To begin the process, the applicants must undergo a home study completed by an person authorized to conduct a home study in the applicant’s state. If the identity of the intended adopted child is known, the applicant or applicants must file the Form I-600, Petition to Classify Orphan as an Immediate Relative. If the applicant or applicants do not know the identity of the child, the correct form is the Form I-600A, Application for Advance Processing of Orphan Petition. The Form I-600A may also be used if the country from which a child will be adopted is not yet known, although this will not allow the applicant or applicants to adopt a child from a Hague Convention country.

    The age requirements for a child to be defined as an “adopted child” are the same in Orphan cases as in Convention cases. The application must be filed before the child turns 16 years of age, except in the case of the natural born sibling of an Orphan Process adoptee, in which case the application may be filed after the child turns 16 years of age but before the child turns 18 years of age. The USCIS is required to investigate whether the intended adoptee is actually an orphan as defined by U.S. law and that the applicant or applicants obtained a valid adoption or grant of custody in the child’s home country.

    After completing these requirements, the applicant or applicants may work to complete the process by obtaining a visa for the child with DHS. The child will receive an IR3 visa if the adoption is being completed overseas or an IR4 visa if the adoption child is being admitted for the adoption to be completed in the United States.

    If the child is inadmissible for any reason (most commonly for health grounds), the applicant or applicants may file a Form I-601, Application for Waiver of Ground of Inadmissibility.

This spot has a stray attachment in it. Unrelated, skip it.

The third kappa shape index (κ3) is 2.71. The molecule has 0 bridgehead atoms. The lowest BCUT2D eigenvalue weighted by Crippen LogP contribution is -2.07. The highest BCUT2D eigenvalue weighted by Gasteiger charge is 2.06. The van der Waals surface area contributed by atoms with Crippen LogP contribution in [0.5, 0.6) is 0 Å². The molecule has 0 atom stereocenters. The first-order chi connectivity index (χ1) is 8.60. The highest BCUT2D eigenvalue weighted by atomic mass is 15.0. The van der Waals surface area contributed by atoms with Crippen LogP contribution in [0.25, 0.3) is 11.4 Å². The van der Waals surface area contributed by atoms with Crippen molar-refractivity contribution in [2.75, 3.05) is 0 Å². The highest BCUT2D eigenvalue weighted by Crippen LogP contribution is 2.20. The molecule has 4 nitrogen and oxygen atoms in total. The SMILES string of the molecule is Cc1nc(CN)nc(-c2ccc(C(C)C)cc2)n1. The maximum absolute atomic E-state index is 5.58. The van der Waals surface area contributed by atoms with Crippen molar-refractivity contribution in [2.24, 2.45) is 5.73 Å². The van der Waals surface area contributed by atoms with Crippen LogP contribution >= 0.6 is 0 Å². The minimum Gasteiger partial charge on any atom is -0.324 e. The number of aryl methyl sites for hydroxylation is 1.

Immediate Relative Petition

    Finally, if a legal adoption has taken place, if the child has resided with the legal adoptive parent(s) for at least two years, and if the child qualifies as an adoptive child under the immigration laws, the parent(s) may file an immediate relative petition to confer status to the child. Unlike the Hague Convention and Orphan international adoption processes, this process is open to LPR parents as well as to U.S. citizens. The child must meet the following requirements to qualify as an adoptive child under the immigration laws:

    • Have been adopted before his or her 16th birthday (or 18th birthday in the case of the natural sibling of an adopted child);
    • Have resided with the adoptive parent(s) for at least two years (unless the child is subjected to battery or extreme cruelty by an adoptive parent or by a family member of the adoptive parent residing in the same household).

    An adopted child entering the United States through the immediate relative petition process may be granted an IR2 visa.

    Conclusion: International Adoption

    It is important for parents seeking to obtain an international adoption to carefully consider whether they are ready to provide a child from overseas a loving home in the United States. Provided that the answer is yes, parents should carefully consider how they want to adopt a child and obtain good counsel for guidance through the immigration components of the international adoption processes.